(The following is a response by the Reform Rabbis of Greater Pittsburgh to the recent Jewish Chronicle editorial on recent tensions between Chabad of Monroeville and Temple David.)
Two weeks ago, at the memorial for the victims of the murderous attack on the Chabad house in Mumbai, India, Rabbi Daniel Wasserman gave a moving talk.
He spoke eloquently of how all Jews, despite strong and honest differences, believe in a common plight and destiny.
Rabbi Wasserman did not refrain from mentioning that there are times when our integrity calls for us to argue with each other on essential matters of Jewish belief, practice and peoplehood. Nothing in his heartfelt remarks undercut his message of Jewish unity and peoplehood in the face of enemies, who in mindless hate would kill all of us without a second thought.
Knowing that our differences do not erode our unity, we are deeply disappointed that The Jewish Chronicle chose to enter into the present controversy between Temple David and the newly established Chabad community of Monroeville. In a lead editorial, The Chronicle singled out Rabbi Barbara Symons for criticism over her bulletin column to her congregants at Temple David. We, the Reform Rabbinic Association of Greater Pittsburgh, believe this was uncalled for, unnecessary and unfair.
There are strongly held differences between the Reform movement and Chabad, not only in theology and practice, but in community relations as well. Reform rabbis and congregations do not solicit members from other affiliated Jews, regardless of their synagogues or associations. This value is embedded in the fabric of our rabbinic ethical code as members of the Central Conference of American Rabbis and our congregational affiliation with the Union for Reform Judaism. We believe that people have a right to belong to the religious institutions that they desire without being called, visited or solicited to leave and support other places of worship and learning. Sadly, it has been the experience of several Reform congregations in the Pittsburgh area that the connections between congregant and rabbi are not always honored by those who speak on Chabad’s behalf. This has led to disruptions in congregational life, to ill feeling and to needless strife between the Jews of our community.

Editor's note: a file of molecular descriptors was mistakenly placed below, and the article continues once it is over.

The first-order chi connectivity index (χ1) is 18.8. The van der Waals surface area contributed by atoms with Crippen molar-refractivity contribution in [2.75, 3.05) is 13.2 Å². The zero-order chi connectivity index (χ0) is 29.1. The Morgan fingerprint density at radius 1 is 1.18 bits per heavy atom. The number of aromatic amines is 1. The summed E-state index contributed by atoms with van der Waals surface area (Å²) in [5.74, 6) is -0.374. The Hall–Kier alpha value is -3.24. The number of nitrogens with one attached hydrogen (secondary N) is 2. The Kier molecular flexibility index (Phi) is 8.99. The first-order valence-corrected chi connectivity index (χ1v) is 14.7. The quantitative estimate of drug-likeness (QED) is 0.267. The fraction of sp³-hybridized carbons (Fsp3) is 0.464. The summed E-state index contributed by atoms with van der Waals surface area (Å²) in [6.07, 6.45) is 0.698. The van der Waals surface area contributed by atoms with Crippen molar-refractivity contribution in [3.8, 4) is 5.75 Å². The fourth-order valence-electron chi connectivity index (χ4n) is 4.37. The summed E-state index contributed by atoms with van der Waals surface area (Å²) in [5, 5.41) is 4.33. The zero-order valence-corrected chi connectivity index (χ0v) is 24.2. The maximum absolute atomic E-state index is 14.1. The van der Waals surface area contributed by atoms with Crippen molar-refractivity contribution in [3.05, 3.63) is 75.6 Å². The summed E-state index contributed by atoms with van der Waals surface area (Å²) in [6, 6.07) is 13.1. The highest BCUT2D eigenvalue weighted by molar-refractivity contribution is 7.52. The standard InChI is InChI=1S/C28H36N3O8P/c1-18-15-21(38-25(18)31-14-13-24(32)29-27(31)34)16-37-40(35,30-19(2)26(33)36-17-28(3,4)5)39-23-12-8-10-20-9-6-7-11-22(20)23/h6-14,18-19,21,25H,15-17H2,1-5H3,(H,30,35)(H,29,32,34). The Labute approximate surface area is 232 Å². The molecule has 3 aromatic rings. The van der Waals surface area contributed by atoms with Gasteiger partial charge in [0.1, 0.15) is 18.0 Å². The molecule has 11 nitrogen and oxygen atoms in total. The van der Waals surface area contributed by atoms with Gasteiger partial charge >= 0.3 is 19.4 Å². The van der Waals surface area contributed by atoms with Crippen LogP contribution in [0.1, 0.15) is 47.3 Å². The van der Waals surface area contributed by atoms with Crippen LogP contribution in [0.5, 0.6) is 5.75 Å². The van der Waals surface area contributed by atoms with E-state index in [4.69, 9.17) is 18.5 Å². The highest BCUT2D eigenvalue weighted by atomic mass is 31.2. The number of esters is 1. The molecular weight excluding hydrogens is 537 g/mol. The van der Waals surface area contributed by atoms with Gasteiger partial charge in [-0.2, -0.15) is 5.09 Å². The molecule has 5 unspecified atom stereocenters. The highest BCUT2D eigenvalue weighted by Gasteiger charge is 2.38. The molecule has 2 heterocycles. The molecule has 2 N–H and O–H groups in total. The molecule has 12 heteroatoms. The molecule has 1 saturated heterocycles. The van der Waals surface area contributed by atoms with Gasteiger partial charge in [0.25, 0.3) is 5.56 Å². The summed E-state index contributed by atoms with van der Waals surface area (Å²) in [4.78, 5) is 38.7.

Rabbi Symons articulated in her temple’s bulletin her concern that the boundaries between Chabad and existing Temple David members be respected. We strongly agree with her that there should be no recruiting or soliciting on behalf of Chabad of anyone who is already a member of another congregation. We call on the leaders of Chabad throughout greater Pittsburgh to affirm this position.
We also call on The Jewish Chronicle to exhibit better judgment before weighing in on a matter of dispute within our community. There is almost always another side of such arguments, as is the case here. We regret that The Jewish Chronicle has chosen to stoke the fires of controversy rather than playing a more constructive role.
Our congregations are open to all who would join us, regardless of financial considerations. No one in serious need is turned away. That is our response to the libel of some of the recent letter writers who reflect a serious ignorance of how our congregations actually work and what we stand for.
In these challenging times, the Reform Jewish community of Pittsburgh stands ready to help out fellow Jews in need, to stand with all of our people in times of trouble and to serve as a beacon for the liberal Jewish values we have preached for almost 200 years. We will do so without hesitation and with the utmost respect for other streams of Judaism in our community, despite difference or disagreement. We also stand ready to work with any and all Chabad groups in our area for the betterment of our Jewish community. We welcome the opportunity to speak together on how to accomplish this goal.
(Editor’s note: The column was signed by Rabbis Aaron Bisno, Art Donsky, Ezra Ende, James A. Gibson, Sharyn Henry, Amy Hertz, Beth Jacowitz Chottiner, Jessica Locketz, Mark Mahler, Sara Perman, Barbara AB Symons and Ronald BB Symons.)